During a 5-year period there were 30 193 deliveries at Kingston Hospital. There were 73 women who had bile acids of above 14 micromol/l and a diagnosis of suspected obstetric cholestasis. Comparison was made with the Kingston Hospital's background population.
Results Incidence of obstetric cholestasis (OC) was 2.4 per 1000, median age of patients was 33 years (IQR 6), median gestational age at delivery was 37 weeks (IQR 2) and median serum bile acid measured 36 micromol/l (IQR 44). 55% of cases were primigravidas and 86% were Caucasian in origin.
Compared to the background population, rates of twin pregnancy (13.7%), preterm labour (27.4%), induction of labour (49.3%), meconium staining (21.9%) and neonatal unit admission (15.1%) were all significantly raised. There was a single stillbirth. There was no statistically significant difference in the rates of Caesarean section (34.2%) and postpartum haemorrhage ≥1000 ml (5.5%).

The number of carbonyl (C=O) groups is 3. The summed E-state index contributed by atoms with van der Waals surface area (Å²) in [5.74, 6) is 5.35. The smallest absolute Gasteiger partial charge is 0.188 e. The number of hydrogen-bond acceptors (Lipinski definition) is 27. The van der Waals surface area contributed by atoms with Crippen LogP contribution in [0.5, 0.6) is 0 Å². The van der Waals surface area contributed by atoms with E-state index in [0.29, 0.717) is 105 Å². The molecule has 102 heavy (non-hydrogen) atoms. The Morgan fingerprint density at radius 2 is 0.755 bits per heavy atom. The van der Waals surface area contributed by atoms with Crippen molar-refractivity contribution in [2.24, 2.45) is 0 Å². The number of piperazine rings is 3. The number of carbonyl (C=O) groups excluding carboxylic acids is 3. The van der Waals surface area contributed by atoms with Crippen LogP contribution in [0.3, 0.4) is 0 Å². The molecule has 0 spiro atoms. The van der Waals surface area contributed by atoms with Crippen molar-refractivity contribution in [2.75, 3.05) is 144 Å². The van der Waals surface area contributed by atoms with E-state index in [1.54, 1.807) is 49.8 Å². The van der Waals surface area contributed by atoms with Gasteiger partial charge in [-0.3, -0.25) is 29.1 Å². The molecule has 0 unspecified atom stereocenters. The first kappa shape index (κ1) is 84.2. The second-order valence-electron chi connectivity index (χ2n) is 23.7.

Within the OC cohort a serum bile acid threshold of >40 micromol/l was significantly associated with higher rates of twin pregnancy (24.2%) and preterm delivery (45.5%).
Conclusion This retrospective study concludes that in the Kingston hospital experience, obstetric cholestasis is associated with higher rates of twins, preterm labour, induction rates and meconium staining and neonatal unit admissions. However, there is no statistically significant difference in the rates of caesarean section and PPH.
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